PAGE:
In comparison with other martial arts styles, Keysi is probably the rawest, most instinct driven along with the almost all encompassing fighting style you can master. The fact it trains one to function and fight well in the real world street fight scenarios causes it to be the most realistic and efficient style yet.

Check out more descriptions, explanations and videos at:

The Bushido Code: The Way of the Warrior

“Bushido” is a Japanese word which translates as "military scholar road" used to describe the way of the samurai. It originates from the samurai moral values and principles which put emphasis on compassion, benevolence, honor, and other qualities of true manliness.

Bushido was first used in Japan during the 17th century and has been into common use after the publication of Nitobe Inazo’s “The Soul of Japan” in 1899. In this bestseller, Inazo interprets the samurai code of behavior which serves as a guide on how chivalrous men should act in their personal and professional lives.

The Bushido Code is composed of Eight Virtues outlined as follows:

1.     Rectitude

Rectitude is known as the strongest virtue of Bushido. It is defined as the power to make unwavering decisions which is in accordance with reason. It is the bone that gives firmness and stature.

2.     Courage

Courage is defined as the mental or moral strength to venture, persevere, and withstand danger, fear, or difficulty. But according to the code, courage can only be useful when exercised with correct morals.

3.     Benevolence

The samurai, which possesses the power to destroy and kill, is also expected to exercise acts of kindness. Known as the highest attribute of the human soul, benevolence is an important virtue which maintains the balance between violence and hatred, and love and mercy.

4.     Respect

Respect is having the understanding of treating people and things the appropriate way. It is considered as the expression of a benevolent regard for the feelings of others. It is a great feeling to be respected, and providing the same is just as rewarding.

5.     Honesty

Honesty refers to a facet of moral character which connotes positive attributes such as integrity, truthfulness, and straightforwardness. The Samurai was always thought of as someone who does not lie. There are even tales about those who were put to death by violating this virtue. It’s amazing how the Samurai didn't see the need for written contracts as that would only indicate doubtfulness of their word.

6.     Honor

Honor is said to be an abstract concept entailing a perceived quality of worthiness and respectability that affects both the social standing and the self-evaluation of an individual. The Samurai holds the highest regard for honor as they have lived and died for it. As Nitobe would put it, “Fear of disgrace hung like a sword over the head of every samurai”.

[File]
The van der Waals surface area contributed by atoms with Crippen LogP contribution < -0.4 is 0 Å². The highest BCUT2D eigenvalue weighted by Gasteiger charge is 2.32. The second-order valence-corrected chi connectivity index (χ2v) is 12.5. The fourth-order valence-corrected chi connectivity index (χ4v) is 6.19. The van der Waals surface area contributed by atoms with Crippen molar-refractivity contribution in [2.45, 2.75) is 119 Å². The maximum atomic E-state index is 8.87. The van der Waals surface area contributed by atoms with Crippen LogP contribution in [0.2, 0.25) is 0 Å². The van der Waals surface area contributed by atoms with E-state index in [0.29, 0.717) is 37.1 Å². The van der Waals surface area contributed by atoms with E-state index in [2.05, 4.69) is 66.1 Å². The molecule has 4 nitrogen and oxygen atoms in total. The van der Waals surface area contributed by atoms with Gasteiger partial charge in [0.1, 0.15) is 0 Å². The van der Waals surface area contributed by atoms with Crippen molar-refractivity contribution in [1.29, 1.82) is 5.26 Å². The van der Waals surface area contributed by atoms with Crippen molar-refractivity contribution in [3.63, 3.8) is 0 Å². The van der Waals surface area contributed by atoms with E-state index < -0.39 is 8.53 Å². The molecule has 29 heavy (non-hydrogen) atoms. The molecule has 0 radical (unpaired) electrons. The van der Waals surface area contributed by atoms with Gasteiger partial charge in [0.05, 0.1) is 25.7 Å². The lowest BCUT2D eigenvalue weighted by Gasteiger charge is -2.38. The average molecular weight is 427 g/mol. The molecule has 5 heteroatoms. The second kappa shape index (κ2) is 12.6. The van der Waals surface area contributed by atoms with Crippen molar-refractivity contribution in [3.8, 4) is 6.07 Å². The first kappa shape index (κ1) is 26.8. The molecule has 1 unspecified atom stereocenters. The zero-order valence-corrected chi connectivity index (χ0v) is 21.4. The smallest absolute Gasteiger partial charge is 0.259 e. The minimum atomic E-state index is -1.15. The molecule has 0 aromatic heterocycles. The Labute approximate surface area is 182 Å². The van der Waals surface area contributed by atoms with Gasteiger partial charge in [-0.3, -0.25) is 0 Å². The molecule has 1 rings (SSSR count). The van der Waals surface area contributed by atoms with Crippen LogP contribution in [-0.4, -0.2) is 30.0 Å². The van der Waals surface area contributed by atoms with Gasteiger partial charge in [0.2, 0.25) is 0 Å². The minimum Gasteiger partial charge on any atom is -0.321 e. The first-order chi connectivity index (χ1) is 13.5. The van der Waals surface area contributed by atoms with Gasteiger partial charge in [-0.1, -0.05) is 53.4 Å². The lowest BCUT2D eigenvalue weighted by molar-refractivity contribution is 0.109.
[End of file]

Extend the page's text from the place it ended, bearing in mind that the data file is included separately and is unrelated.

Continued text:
7.     Loyalty

During the reign of the Samurai, loyalty was thought of as being more valuable than life itself. In our world today, loyalty has been a rare virtue, and is oftentimes used with all the wrong motives. “But only in the code of chivalrous Honor does Loyalty assume paramount importance”.

8.     Character

The teachings of Bushido encourage men to behave according to an absolute moral standard, one that transcends logic. He is expected to know the difference between good and bad and what is right and wrong. It is also his obligation to teach his children moral standards by making his own behavior the primary pattern.

Reinforcing the Bushido code throughout our daily activities is definitely helpful in improving the quality of our lives physically and mentally. They say chivalry is dead, but the Bushido Code will always be a reminder that it is not. And for those who follow, remember that all you have is utmost advantage.

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The martial arts are not just about self-defense and fighting. It holds a much deeper meaning for those who closely follow and practice the arts. It teaches honor and respect, helps one set and achieve goals by developing self-discipline, boosts confidence and self-esteem, and improves both mental and physical strength. In our modern day, the martial arts are available to anyone through our online DVD rental platform. From the comforts of your own home, learning and improving in martial arts has never been easier and more convenient.

Bushido is a Japanese word literally translated as “Way of the Warrior”. It describes the code of honor and values developed by the Samurai of ancient Japan. The code is comprised of 7 tenets: Morality, Courage, Benevolence, Respect, Honesty, Honor and Loyalty. This honor code is what we seek to embody in our everyday business, and we encourage others to explore the Bushido way through martial arts and MMA training DVDs.